Travelling Homebody - what to do in Yangon, Myanmar

What to do in Yangon, Myanmar — your 24 hour travel guide

I visited Yangon, Myanmar for work in December 2017. I wasn’t impressed with the capital, but to be fair, I did no sight-seeing because I just went from meeting to site visit to meeting and spent a lot of time in taxis on Yangon’s gridlocked roads. When a friend wanted to tick Myanmar off her travel bucket list and asked me to go, I thought: why not? Everyone I know who has visited has raved about how lovely the people are, and how interesting it is to travel there, so I signed on for another eight days: Yangon, Mandalay, Bagan and Inle Lake. We visited in low season, when it’s very hot, and we only had one full day in each city, so we had to make the most of our time. We packed a lot in, and this is what I/we did in each city, but this is by no means definitive. I recommend also searching GetYourGuide for ideas on what to do during your stay. Incidentally, Yangon ended up being my second favourite place in Myanmar.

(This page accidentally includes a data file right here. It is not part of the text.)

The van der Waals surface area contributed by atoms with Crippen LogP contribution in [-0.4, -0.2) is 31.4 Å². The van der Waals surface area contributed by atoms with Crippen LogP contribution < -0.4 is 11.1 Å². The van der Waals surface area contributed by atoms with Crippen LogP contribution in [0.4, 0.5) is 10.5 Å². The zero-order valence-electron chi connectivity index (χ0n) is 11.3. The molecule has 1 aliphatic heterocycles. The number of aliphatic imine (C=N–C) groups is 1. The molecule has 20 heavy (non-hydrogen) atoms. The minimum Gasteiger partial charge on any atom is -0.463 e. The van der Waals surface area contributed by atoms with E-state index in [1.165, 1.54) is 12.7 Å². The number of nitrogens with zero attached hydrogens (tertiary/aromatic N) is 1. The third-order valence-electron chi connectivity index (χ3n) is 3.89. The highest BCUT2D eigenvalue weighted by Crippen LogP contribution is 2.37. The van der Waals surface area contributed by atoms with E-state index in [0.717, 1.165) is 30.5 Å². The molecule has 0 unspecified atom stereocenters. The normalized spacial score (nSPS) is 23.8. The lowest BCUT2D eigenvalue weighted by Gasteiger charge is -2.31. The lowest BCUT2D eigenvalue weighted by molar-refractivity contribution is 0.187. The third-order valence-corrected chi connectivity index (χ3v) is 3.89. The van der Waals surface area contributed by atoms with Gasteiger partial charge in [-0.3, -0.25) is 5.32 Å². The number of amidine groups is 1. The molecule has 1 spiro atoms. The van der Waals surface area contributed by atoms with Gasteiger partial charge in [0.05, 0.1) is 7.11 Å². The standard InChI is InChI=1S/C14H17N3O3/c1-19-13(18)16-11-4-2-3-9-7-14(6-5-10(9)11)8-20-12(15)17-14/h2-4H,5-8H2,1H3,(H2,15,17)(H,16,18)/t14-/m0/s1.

#1.  Getting to Yangon

We flew direct to Yangon from Hanoi via Vietnam Airlines. The flight was only a couple of hours. We pre-arranged a transfer with our hotel (for USD$20), and the driver was there with my name on a sign. There a gazillion taxis after you exist the arrivals hall, so if you can arrange your own transport to your accommodation. It shouldn’t cost you any more then 7,000 kyat.

#2.  Where to stay in Yangon

We stayed at the Merchant Art Residence, which was centrally located close to a number of key tourist sites. This hotel has a rooftop bar with a stunning view of the Shwedagon Pagoda. The rooms are well-appointed and clean, with good air conditioning. If you want to save a few dollars, opt for a room without a window. The staff are friendly and helpful, with good English. They were happy to store our luggage free of charge when we got back to Yangon on our last day — we wanted to go back to Scott’s Market before we flew back to Hanoi. We organised an airport transfer for when we arrived (it cost USD$20), and that was a smooth process. I hired the same driver for a morning tour of Yangon, and it was not expensive — USD$7.50 per hour.

**Download your FREE map of Yangon here!**

#3. What to see and do in Yangon